The design of the stations is expected to be finalized this year with initial construction activity, mainly utility relocation, starting in 2015. Heavy civil construction will likely begin in 2016.

Comments

  1. Carl says

    At the Hospital station there needs to be a footbridge to the south side of NE 8th St – so that riders can reach eastbound buses, and for the eventual development of the auto row area.

    • asdf says

      From the looks of things, at least in the westbound direction, someone heading from the crossroads area to downtown Seattle will have a much better bus/Link connection at Hospital Station than at Bellevue Transit Center – the walk between the bus and train will be considerably shorter, and all the downtown Bellevue stoplights that the bus has to contend with avoided.

      Eastbound, it depends. Ideally, it would be the same way, but having to walk all the way over to 116th and back, on top of a 3+ minute wait for a walk signal to cross the street is just downright awful. If a bridge is too expensive (or the support structures to disruptive to precious parking for nearby businesses), the city could still improve things immensely with an at-grade signalized crosswalk directly adjacent to the station. If synchronized appropriately with the light at 116th Ave., the traffic impact from such a crosswalk would be negligible.

      • aw says

        I agree that it’s a lost opportunity that there isn’t a grade separated entrance on the south side of NE 8th St.

        However, someone at Crossroads that wants to get to Seattle might find it quicker to travel out-of-direction to Overlake Village station on RR-B. It would be less bus and more train anyway, so some people might prefer it even if it wasn’t time competetive.

      • says

        ST Officials told me that they were actively working at getting a crosswalk under the station to avoid the walk all the way to 116th.
        The path to 116th north of the station will cross a potential ped/bike trail far enough from 8th that building a overpass across it can be done with an ADA slope. Not very useful for the station itself but important for the bike trail.

      • Carl says

        Given that the light rail structure crosses NE 8th, It’s really too bad they couldn’t incorporate a pedestrian bridge. I suspect that ADA would require an elevator, and that is a cost driver or space driver to eliminate a pedestrian bridge. While conceptually I support ADA, if it causes elimination of pedestrian facilities, that’s an unhelpful byproduct.

        I suspect Bellevue will flight a traffic signal at this location.

      • says

        Since the station entrance and ticket machines are at ground level north of 8th, an elevated entrance south of 8th would require duplicating at least some of that. An at-grade crosswalk seems more realistic for what really isn’t a major station. Anyway, an at-grade crosswalk would contribute in a small way to creating a more granular pedestrian network, which this area desperately need if it’s going to be even slightly less miserable than it is today.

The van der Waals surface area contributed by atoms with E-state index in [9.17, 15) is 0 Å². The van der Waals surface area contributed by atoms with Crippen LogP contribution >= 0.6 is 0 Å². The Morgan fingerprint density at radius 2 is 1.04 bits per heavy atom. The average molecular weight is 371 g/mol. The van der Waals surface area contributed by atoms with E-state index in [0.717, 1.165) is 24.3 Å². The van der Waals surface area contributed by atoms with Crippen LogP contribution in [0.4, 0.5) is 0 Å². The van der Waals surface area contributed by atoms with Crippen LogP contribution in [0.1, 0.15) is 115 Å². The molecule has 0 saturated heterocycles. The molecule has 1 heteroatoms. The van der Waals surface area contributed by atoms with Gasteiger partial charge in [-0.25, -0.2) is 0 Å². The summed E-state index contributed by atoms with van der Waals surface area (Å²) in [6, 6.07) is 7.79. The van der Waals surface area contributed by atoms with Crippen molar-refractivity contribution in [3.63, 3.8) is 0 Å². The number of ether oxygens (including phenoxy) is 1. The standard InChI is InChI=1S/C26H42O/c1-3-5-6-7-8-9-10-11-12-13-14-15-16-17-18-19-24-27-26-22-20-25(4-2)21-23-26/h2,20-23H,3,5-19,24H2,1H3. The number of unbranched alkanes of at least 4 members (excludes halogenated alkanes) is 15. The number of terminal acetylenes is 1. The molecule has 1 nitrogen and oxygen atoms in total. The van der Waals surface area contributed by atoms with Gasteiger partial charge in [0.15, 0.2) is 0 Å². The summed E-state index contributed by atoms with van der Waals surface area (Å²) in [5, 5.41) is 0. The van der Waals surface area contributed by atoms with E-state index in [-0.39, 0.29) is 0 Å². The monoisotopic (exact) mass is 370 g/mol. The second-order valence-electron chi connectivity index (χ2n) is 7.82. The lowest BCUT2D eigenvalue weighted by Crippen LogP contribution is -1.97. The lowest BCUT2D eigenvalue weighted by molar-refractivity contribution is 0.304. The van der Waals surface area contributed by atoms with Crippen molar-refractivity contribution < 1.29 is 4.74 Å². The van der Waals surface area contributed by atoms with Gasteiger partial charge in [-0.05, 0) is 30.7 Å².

If the Eastside Rail Corridor MUP happens in our lifetimes, that and the ST-maintained path at the north end of the station will at least enclose a Bellevue-sized block. It’s sort of a travesty that the Guvm’nt Train Comp’ny has to build and maintain such a sidewalk instead of adjacent property owners, upon whom this responsibility falls in the civilized world; it’s pretty alarming that Bellevue-sized blocks that will be pretty sparsely used with nothing facing them is progress here. But none of the existing buildings or parking lots are worth anything, really, so maybe from this start the next round of development can be encouraged to complement them, particularly considering the major transit station they lead to. I really believe one of these decades we’ll manage to get rid of the stupid cloverleaf at 405/8th… and the limitations for this area would recede a bit, to be more like those on NE 45th east of I-5. Still very limited. But a bridge over 8th won’t get us even started toward that.

      • Bernie says

        ST Officials told me that they were actively working at getting a crosswalk under the station to avoid the walk all the way to 116th.

        There’s a much better solution that should have been done from day one of the B line opening. B Line turns up 116th and stops an NE10th. Then it turns back east on NE 12th (where the new bike ped path is, major med and office towers) and then south on 110th with stops at the library. These are places transit riders might actually be trying to get to; Rack & Road… not so much.

      • William C. says

        Bernie – With how frequently I’m going to the library, I’d support that. But everyone else who’s transferring at the BTC or walking from there to Bellevue Square wouldn’t. (Sure, the 550 stops at the library for its layover, but it’s just one bus, and this plan still makes people travel further and maybe miss a connection.)

      • asdf says

        “However, someone at Crossroads that wants to get to Seattle might find it quicker to travel out-of-direction to Overlake Village station on RR-B.”